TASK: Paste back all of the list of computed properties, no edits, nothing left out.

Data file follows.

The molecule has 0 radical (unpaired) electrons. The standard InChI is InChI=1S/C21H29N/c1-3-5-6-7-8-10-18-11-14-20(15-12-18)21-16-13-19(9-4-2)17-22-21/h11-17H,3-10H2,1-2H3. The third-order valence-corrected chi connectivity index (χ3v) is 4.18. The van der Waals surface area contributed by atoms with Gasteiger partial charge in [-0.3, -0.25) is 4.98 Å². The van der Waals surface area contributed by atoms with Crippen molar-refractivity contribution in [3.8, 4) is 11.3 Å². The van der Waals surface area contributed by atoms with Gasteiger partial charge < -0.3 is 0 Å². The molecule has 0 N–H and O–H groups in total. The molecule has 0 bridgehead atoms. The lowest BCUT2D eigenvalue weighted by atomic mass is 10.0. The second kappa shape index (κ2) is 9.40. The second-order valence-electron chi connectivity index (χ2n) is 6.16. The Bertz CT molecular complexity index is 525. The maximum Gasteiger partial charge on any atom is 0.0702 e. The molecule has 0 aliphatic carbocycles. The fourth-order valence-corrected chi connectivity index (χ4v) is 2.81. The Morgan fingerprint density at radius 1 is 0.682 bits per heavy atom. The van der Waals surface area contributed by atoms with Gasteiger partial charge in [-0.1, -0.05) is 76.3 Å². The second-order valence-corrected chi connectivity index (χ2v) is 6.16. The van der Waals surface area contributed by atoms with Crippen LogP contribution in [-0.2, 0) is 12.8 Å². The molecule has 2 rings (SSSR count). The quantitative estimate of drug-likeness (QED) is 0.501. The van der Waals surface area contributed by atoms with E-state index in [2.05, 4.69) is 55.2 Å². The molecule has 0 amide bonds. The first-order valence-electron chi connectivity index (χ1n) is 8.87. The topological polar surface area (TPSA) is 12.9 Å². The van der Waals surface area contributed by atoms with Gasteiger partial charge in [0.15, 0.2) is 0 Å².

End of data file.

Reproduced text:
The molecule has 0 radical (unpaired) electrons. The standard InChI is InChI=1S/C21H29N/c1-3-5-6-7-8-10-18-11-14-20(15-12-18)21-16-13-19(9-4-2)17-22-21/h11-17H,3-10H2,1-2H3. The third-order valence-corrected chi connectivity index (χ3v) is 4.18. The van der Waals surface area contributed by atoms with Gasteiger partial charge in [-0.3, -0.25) is 4.98 Å². The van der Waals surface area contributed by atoms with Crippen molar-refractivity contribution in [3.8, 4) is 11.3 Å². The van der Waals surface area contributed by atoms with Gasteiger partial charge < -0.3 is 0 Å². The molecule has 0 N–H and O–H groups in total. The molecule has 0 bridgehead atoms. The lowest BCUT2D eigenvalue weighted by atomic mass is 10.0. The second kappa shape index (κ2) is 9.40. The second-order valence-electron chi connectivity index (χ2n) is 6.16. The Bertz CT molecular complexity index is 525. The maximum Gasteiger partial charge on any atom is 0.0702 e. The molecule has 0 aliphatic carbocycles. The fourth-order valence-corrected chi connectivity index (χ4v) is 2.81. The Morgan fingerprint density at radius 1 is 0.682 bits per heavy atom. The van der Waals surface area contributed by atoms with Gasteiger partial charge in [-0.1, -0.05) is 76.3 Å². The second-order valence-corrected chi connectivity index (χ2v) is 6.16. The van der Waals surface area contributed by atoms with Crippen LogP contribution in [-0.2, 0) is 12.8 Å². The molecule has 2 rings (SSSR count). The quantitative estimate of drug-likeness (QED) is 0.501. The van der Waals surface area contributed by atoms with E-state index in [2.05, 4.69) is 55.2 Å². The molecule has 0 amide bonds. The first-order valence-electron chi connectivity index (χ1n) is 8.87. The topological polar surface area (TPSA) is 12.9 Å². The van der Waals surface area contributed by atoms with Gasteiger partial charge in [0.15, 0.2) is 0 Å².